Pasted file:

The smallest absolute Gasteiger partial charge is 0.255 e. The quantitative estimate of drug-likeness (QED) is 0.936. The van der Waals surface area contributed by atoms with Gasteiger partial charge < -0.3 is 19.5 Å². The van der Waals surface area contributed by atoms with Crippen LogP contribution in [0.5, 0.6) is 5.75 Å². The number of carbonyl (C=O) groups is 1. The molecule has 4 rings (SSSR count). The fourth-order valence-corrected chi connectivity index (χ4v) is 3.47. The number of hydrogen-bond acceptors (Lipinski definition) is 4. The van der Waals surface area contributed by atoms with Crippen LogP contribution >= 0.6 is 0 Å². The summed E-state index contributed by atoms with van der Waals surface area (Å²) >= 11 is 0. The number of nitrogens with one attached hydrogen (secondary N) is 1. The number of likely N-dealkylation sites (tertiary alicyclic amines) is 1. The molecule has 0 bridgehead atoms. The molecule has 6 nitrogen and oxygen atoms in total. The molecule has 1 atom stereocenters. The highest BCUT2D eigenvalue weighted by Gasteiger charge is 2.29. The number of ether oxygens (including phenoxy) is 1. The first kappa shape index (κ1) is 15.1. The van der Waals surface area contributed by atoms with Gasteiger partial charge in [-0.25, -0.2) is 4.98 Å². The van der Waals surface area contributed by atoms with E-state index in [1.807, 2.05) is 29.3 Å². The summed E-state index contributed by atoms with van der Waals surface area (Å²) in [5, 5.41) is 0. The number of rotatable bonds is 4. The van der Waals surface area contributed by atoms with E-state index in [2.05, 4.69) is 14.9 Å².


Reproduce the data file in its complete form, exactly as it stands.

The smallest absolute Gasteiger partial charge is 0.255 e. The quantitative estimate of drug-likeness (QED) is 0.936. The van der Waals surface area contributed by atoms with Gasteiger partial charge < -0.3 is 19.5 Å². The van der Waals surface area contributed by atoms with Crippen LogP contribution in [0.5, 0.6) is 5.75 Å². The number of carbonyl (C=O) groups is 1. The molecule has 4 rings (SSSR count). The fourth-order valence-corrected chi connectivity index (χ4v) is 3.47. The number of hydrogen-bond acceptors (Lipinski definition) is 4. The van der Waals surface area contributed by atoms with Crippen LogP contribution >= 0.6 is 0 Å². The summed E-state index contributed by atoms with van der Waals surface area (Å²) >= 11 is 0. The number of nitrogens with one attached hydrogen (secondary N) is 1. The number of likely N-dealkylation sites (tertiary alicyclic amines) is 1. The molecule has 0 bridgehead atoms. The molecule has 6 nitrogen and oxygen atoms in total. The molecule has 1 atom stereocenters. The highest BCUT2D eigenvalue weighted by Gasteiger charge is 2.29. The number of ether oxygens (including phenoxy) is 1. The first kappa shape index (κ1) is 15.1. The van der Waals surface area contributed by atoms with Gasteiger partial charge in [-0.25, -0.2) is 4.98 Å². The van der Waals surface area contributed by atoms with E-state index in [1.807, 2.05) is 29.3 Å². The summed E-state index contributed by atoms with van der Waals surface area (Å²) in [5, 5.41) is 0. The number of rotatable bonds is 4. The van der Waals surface area contributed by atoms with E-state index in [2.05, 4.69) is 14.9 Å².